Tea and Cake 4.30pm
Introductory Workshop 5.45 – 6.45pm
|END TIME||After breakfast, 10:00am on Saturday 13th July 2019.|
|LOCATION||The Garsdale Retreat, Clough View, Garsdale Head, Sedbergh, Cumbria LA10 5PW
Nearest railway station: Garsdale, on the Leeds – Carlisle line.
For directions, see Find Us section on the Contact page.
The Garsdale Retreat provides an inspiring place to develop as a writer. Our courses offer opportunities for new, emerging and experienced writers. The tutors, all professional writers, lead workshops and also give one-to-one tutorials to help the individual student. In the remote and beautiful setting of The Yorkshire Dales, The Garsdale Retreat gives a wonderful opportunity to escape from the daily stresses of life and to draw inspiration from fellow students, tutors and the landscape itself.
All courses start on Monday afternoon, arrival time 3.00 – 5.00pm. On this first day, tea and cake are at 4.30pm followed by an introductory/ice-breaking workshop 5.45 – 6.45pm. Dinner is at 7.00pm. All courses end after breakfast on Saturday (10.00am).
Although there will be slight variations, according to the type of course (see below), students can generally expect the following outline:
8.00 – 9.00am: Breakfast
9.30 – 11.00am: First workshop – Students explore particular aspects of the chosen genre and take part in writing exercises to further their understanding and expertise. All students have opportunities to share their work with the tutor and fellow writers in a safe, supportive and nurturing environment in which individual work is respected and confidence developed.
11.00 – 11.30am: Coffee break
11.30am – 1.00pm: Second workshop
After lunch, participants are free to do whatever they like, such as: relax, go for walks, enjoy The Dales, draw, paint, read or work on individual writing projects.
4.30pm: Tea and cake
5.00 – 6.00pm: Third workshop
All students have one individual tutorial of 30 minutes with the tutor in the course of the week which usually takes place at a mutually agreed time, usually in the afternoon.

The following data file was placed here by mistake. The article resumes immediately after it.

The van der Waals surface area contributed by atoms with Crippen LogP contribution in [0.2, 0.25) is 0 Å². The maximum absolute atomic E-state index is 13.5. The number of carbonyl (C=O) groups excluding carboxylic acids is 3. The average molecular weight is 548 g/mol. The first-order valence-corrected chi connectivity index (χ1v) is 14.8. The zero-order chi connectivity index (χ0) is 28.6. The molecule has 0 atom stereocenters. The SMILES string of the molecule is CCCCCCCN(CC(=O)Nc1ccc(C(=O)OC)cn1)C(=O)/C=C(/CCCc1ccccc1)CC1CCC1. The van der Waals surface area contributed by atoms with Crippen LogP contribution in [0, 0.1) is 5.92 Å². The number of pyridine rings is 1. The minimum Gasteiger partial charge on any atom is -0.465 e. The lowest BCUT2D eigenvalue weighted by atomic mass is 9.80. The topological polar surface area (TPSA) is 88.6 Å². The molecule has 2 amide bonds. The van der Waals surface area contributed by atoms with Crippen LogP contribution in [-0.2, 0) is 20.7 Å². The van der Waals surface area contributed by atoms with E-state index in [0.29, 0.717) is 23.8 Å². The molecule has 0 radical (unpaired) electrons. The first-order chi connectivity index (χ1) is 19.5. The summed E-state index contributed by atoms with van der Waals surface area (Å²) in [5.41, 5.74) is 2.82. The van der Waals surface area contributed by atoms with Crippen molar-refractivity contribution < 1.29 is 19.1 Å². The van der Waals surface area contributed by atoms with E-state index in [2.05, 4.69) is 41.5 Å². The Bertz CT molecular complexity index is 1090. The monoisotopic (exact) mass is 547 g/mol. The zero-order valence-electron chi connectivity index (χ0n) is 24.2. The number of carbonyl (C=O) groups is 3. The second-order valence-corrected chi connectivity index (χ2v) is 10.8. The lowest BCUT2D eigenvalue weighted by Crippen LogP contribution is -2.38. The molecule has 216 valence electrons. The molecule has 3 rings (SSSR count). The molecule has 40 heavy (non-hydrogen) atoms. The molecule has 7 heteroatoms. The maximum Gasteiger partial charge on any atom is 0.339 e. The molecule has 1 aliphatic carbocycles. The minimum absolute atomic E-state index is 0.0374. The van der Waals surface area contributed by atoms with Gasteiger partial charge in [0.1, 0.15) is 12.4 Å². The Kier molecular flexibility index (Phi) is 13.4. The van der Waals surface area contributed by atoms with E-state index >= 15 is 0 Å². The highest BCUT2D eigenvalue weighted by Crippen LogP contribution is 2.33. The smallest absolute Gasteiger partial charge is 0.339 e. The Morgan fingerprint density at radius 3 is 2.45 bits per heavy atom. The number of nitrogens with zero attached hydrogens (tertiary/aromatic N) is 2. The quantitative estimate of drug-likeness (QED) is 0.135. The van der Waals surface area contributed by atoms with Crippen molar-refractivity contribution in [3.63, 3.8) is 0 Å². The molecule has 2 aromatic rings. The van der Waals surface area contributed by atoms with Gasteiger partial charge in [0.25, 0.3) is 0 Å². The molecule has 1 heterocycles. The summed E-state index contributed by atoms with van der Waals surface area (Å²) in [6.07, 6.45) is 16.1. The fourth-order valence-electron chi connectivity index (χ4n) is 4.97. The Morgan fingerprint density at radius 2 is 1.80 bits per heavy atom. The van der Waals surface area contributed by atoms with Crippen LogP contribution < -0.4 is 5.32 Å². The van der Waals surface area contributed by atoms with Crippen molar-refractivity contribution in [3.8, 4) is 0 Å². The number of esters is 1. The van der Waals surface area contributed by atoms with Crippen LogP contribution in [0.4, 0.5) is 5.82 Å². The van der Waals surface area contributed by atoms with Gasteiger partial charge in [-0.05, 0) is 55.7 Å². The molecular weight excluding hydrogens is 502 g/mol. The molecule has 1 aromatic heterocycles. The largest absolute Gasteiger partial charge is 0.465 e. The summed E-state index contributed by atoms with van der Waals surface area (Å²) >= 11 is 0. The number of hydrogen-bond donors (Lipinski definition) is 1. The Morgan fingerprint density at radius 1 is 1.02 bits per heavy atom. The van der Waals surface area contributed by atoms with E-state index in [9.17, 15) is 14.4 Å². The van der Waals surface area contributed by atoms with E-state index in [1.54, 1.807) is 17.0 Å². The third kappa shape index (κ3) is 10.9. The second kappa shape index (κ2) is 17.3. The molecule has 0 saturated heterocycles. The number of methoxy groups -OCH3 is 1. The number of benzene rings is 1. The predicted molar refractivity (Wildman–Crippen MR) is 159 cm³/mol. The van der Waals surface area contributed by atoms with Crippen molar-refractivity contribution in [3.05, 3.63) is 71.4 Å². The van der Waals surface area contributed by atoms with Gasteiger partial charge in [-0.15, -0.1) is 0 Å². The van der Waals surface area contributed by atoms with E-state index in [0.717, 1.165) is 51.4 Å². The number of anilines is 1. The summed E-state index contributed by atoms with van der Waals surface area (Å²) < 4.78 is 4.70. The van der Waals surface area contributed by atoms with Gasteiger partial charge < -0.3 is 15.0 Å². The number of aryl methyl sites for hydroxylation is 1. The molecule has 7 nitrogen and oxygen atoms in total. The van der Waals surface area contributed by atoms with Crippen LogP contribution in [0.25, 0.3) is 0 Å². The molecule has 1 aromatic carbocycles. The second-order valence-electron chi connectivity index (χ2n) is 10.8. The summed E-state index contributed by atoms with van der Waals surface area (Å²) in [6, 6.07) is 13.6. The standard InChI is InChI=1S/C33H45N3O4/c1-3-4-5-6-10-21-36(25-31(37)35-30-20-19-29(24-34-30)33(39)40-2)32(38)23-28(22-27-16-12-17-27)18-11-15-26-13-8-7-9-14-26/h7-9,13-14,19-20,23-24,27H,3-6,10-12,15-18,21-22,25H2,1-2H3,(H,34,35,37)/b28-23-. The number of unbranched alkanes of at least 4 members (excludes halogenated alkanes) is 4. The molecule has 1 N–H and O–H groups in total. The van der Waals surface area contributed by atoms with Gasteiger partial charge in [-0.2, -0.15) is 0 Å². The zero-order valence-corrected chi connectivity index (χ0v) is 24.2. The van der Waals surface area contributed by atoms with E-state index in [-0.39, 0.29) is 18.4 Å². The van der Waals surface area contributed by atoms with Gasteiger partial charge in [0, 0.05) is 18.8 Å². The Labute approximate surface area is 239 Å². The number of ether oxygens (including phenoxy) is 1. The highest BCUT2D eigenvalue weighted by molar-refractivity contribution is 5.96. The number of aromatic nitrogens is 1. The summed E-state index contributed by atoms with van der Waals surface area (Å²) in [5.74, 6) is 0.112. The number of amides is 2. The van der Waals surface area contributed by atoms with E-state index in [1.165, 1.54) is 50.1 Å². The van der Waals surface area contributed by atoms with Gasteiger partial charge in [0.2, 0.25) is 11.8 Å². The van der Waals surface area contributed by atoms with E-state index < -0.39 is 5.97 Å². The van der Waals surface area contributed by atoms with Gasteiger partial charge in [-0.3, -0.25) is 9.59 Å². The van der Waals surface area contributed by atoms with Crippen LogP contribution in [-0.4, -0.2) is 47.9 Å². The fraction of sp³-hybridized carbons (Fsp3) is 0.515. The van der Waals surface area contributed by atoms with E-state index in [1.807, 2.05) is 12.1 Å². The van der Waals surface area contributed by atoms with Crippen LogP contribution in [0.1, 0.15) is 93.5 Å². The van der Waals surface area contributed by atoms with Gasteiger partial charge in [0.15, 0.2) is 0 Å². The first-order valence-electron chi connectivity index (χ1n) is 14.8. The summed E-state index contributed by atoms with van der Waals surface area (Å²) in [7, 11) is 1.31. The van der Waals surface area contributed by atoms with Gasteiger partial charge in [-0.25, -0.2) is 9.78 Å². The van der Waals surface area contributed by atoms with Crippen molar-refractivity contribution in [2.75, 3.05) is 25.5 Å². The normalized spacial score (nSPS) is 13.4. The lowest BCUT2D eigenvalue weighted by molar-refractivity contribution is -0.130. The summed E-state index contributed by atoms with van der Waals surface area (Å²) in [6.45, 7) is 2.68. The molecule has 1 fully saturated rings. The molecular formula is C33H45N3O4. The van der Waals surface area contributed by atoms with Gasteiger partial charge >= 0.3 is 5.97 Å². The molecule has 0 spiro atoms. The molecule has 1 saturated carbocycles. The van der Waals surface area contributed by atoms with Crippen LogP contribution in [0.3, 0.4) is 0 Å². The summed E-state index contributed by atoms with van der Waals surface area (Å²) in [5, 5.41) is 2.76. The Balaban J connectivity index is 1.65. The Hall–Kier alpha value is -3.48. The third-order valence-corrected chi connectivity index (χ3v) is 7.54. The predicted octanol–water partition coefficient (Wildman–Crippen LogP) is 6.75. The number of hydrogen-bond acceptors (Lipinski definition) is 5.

Each evening, at about 8.30pm, there is an after-dinner event. The precise nature of this varies according to the type of course but participants can typically expect a tutor reading on Tuesday followed by a reading from a guest writer on the Wednesday evening. There is an informal activity on Thursday such as a student ‘open-mic’ night or word/literary game. On Friday, there is a reading of work produced during the week.
Poetry Course Anthology
An integral part of poetry courses is the production of an anthology of writing produced in the week. It is, of course, accepted that the writing is essentially work-in-progress. However, the aim of the anthology is to reflect a flavour of the work accomplished on the course and to provide participants with an attractive record of their time at Garsdale. The Retreat stores copies of anthologies in the library, providing pleasure and inspiration for future students.
These follow the same basic structure as above except there is only one workshop in the morning and, depending on the size of the group, participants will have between two and four tutorials per week.
The only formal structure of the week is determined by meal-times (see above), allowing participants to concentrate totally on their own writing. After dinner, participants in conjunction with the course director sometimes organise evening read-rounds of their work /open mics/music /word games. However, participation in such events is entirely voluntary and people are free to continue with their writing in the evenings if they prefer.